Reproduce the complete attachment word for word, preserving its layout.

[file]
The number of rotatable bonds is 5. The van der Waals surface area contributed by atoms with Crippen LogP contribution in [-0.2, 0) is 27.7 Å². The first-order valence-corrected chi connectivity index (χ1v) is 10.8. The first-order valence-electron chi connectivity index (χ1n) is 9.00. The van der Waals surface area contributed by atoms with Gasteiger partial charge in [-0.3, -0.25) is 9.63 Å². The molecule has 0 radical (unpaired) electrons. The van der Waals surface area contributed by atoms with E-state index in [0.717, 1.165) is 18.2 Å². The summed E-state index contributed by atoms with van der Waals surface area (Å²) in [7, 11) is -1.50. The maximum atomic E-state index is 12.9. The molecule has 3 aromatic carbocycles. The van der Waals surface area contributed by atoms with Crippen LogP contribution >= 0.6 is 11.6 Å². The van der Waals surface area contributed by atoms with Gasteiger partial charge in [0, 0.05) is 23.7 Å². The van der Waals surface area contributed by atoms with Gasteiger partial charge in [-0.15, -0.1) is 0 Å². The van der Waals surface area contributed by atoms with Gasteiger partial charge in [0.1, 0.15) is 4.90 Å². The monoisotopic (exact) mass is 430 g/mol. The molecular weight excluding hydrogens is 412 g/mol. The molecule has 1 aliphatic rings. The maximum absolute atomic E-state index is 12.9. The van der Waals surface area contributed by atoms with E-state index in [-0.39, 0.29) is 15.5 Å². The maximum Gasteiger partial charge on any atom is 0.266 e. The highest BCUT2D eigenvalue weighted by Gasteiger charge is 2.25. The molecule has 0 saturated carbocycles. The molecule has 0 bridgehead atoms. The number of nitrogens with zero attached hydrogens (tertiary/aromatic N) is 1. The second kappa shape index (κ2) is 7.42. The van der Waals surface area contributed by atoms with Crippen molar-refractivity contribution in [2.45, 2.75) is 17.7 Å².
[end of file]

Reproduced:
The number of rotatable bonds is 5. The van der Waals surface area contributed by atoms with Crippen LogP contribution in [-0.2, 0) is 27.7 Å². The first-order valence-corrected chi connectivity index (χ1v) is 10.8. The first-order valence-electron chi connectivity index (χ1n) is 9.00. The van der Waals surface area contributed by atoms with Gasteiger partial charge in [-0.3, -0.25) is 9.63 Å². The molecule has 0 radical (unpaired) electrons. The van der Waals surface area contributed by atoms with E-state index in [0.717, 1.165) is 18.2 Å². The summed E-state index contributed by atoms with van der Waals surface area (Å²) in [7, 11) is -1.50. The maximum atomic E-state index is 12.9. The molecule has 3 aromatic carbocycles. The van der Waals surface area contributed by atoms with Crippen LogP contribution >= 0.6 is 11.6 Å². The van der Waals surface area contributed by atoms with Gasteiger partial charge in [0, 0.05) is 23.7 Å². The van der Waals surface area contributed by atoms with Gasteiger partial charge in [-0.15, -0.1) is 0 Å². The van der Waals surface area contributed by atoms with Gasteiger partial charge in [0.1, 0.15) is 4.90 Å². The monoisotopic (exact) mass is 430 g/mol. The molecular weight excluding hydrogens is 412 g/mol. The molecule has 1 aliphatic rings. The maximum absolute atomic E-state index is 12.9. The van der Waals surface area contributed by atoms with E-state index in [-0.39, 0.29) is 15.5 Å². The maximum Gasteiger partial charge on any atom is 0.266 e. The highest BCUT2D eigenvalue weighted by Gasteiger charge is 2.25. The molecule has 0 saturated carbocycles. The molecule has 0 bridgehead atoms. The number of nitrogens with zero attached hydrogens (tertiary/aromatic N) is 1. The second kappa shape index (κ2) is 7.42. The van der Waals surface area contributed by atoms with Crippen molar-refractivity contribution in [2.45, 2.75) is 17.7 Å².